THERE ISN'T A PALETTE MORE DIVERSE THAN AN INDIAN ONE. AND YOU'D BE HARD PRESSED TO FIND THAT KIND OF VARIETY FROM JUST A SINGLE SECTION OF THE COUNTRY ANYWHERE ELSE.
One of the earnest ideas behind The Permit Room is to introduce people to the sheer variety of traditional South Indian cuisine, but with a modern-day take on it. Essentially it's recipes from your ajji's (Kannada for grandma) kitchen, but served in a rather modern, and also cocktail-friendly form. Your ajji may or may not approve.
Thindi Tales is an attempt to take you one step deeper, the equivalent of getting you to eat meals with your fingers, and hopefully help you appreciate South-Indian cuisine in all its gastronomic glory.
A community that definitely merits a mention, as a noteworthy influencer of South-Indian cuisine, is the Anglo-Indian community.
And while they're easily some of the most colourful people you'll meet in the lower part of the sub-continent, we've picked one of their simplest and most versatile dishes—the Mollagatawny.
A Little History
Straight off the bat, the first thing that probably catches your attention is the name of this dish. It sounds vaguely familiar but also not, right?
That’s probably because the word ‘mollagatawny’ is an anglicised version of two words originally from the Tamil language—‘molugu’ meaning pepper and ‘tanni’ meaning water. So, literally, pepper water.
(There's one slang definition of 'tanni' also, which our bartender will be more than happy to explain. But more on that later.)
Mollagatawny soup is essentially an Anglo-Indian dish, which was originally prepared with peppers and well, water, among other things, and hence the name.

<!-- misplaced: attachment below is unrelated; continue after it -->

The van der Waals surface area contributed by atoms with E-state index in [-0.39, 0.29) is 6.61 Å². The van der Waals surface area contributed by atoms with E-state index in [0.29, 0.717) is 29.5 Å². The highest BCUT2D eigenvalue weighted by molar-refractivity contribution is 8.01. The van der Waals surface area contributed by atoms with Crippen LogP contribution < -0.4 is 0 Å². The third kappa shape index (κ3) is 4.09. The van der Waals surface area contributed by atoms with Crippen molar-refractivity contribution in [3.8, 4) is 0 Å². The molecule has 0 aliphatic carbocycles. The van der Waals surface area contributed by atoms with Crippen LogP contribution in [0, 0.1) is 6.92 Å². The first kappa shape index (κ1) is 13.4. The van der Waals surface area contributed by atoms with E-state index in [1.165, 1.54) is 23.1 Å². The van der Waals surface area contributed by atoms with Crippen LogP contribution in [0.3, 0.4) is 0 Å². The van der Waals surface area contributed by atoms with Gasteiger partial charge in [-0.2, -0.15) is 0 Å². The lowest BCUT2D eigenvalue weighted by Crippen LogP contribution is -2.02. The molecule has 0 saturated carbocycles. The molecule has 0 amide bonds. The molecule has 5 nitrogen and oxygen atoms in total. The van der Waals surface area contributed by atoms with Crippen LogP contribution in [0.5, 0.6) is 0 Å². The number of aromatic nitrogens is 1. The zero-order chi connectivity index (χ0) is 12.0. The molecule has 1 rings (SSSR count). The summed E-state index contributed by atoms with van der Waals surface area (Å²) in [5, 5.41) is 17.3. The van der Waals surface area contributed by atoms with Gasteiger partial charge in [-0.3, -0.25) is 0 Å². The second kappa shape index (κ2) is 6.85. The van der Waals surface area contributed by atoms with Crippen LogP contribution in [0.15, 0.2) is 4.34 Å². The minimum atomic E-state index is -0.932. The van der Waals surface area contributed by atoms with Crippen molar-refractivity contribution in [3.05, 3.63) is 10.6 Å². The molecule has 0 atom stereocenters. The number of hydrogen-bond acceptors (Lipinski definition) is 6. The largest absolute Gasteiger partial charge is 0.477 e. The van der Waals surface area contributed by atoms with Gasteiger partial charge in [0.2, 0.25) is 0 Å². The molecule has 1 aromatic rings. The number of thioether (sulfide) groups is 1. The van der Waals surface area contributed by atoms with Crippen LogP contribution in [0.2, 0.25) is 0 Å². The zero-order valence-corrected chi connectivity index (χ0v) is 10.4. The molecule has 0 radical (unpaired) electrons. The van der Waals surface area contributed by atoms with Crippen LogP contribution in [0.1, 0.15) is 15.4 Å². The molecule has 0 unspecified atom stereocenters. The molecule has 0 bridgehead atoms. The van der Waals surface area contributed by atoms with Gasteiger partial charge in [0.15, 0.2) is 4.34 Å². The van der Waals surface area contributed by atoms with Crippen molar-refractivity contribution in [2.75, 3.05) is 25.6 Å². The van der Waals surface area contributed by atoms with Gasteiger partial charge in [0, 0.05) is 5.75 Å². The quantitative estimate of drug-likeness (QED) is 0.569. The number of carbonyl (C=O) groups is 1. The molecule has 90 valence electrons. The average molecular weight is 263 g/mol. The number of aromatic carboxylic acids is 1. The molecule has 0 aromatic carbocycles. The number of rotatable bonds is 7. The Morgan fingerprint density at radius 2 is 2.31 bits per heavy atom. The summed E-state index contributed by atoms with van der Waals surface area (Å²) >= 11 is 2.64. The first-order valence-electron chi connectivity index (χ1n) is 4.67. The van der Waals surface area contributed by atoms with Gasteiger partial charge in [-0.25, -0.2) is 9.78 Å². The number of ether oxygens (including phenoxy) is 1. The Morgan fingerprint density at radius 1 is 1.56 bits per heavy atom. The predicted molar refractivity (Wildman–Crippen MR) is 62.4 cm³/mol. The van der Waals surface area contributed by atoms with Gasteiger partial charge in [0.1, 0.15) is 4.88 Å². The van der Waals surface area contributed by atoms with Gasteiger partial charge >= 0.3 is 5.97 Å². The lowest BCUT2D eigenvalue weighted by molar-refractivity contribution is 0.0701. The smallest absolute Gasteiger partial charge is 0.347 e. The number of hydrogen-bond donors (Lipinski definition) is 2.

It was served to the British troops stationed in Tamilnadu as a stew, who then improvised and added meat to this soup, along with other ingredients, over time.
And that’s probably the beginning of the many, many variations it’s gone through since.
So much so, that it’s hard to say what its exact original form might have been.
Regardless though, it became quite the rage amongst the British colonisers, and when the bloody buggers went packing, they made sure they took this recipe back home. And sent some to Australia too!
The many revisions of the Mollagatawny saw some rather interesting additions.
Everything from chicken stock to mutton stock has been used, along with chicken pieces, onion, bacon(!), some fruits even, and to seal the meal-deal, some rice on the side. (Because, of course. Anything that claims to have some association with Tamilnadu must, without fail, link back to steamed rice in some way.)
The broth-like texture might have first been achieved with the use of coconut milk. Although today, apart from stock, people use yogurt for the same consistency too.
At The Permit Room
It’s the perfect dish really. You can consume it like a thick soup or throw some rice in and have the definition of comfort food on a plate. It works in any form.
And even though there were so many versions of the dish to go with, we decided to keep it simple and classy—a mildly curried chicken lentil soup in twice reduced chicken stock. Because good for the soul, child.
Our Chef Says
“The Mollagatawny is one of those gorgeous culinary history lessons in a bowl. It’s such a simple dish, yet so versatile. You can consume it in any form that suits you really, as a soup or even as a curry with some steamed rice. Few dishes are such a great representation of cultural amalgamation as this one, and that's kind of what makes it so much more fun to make.”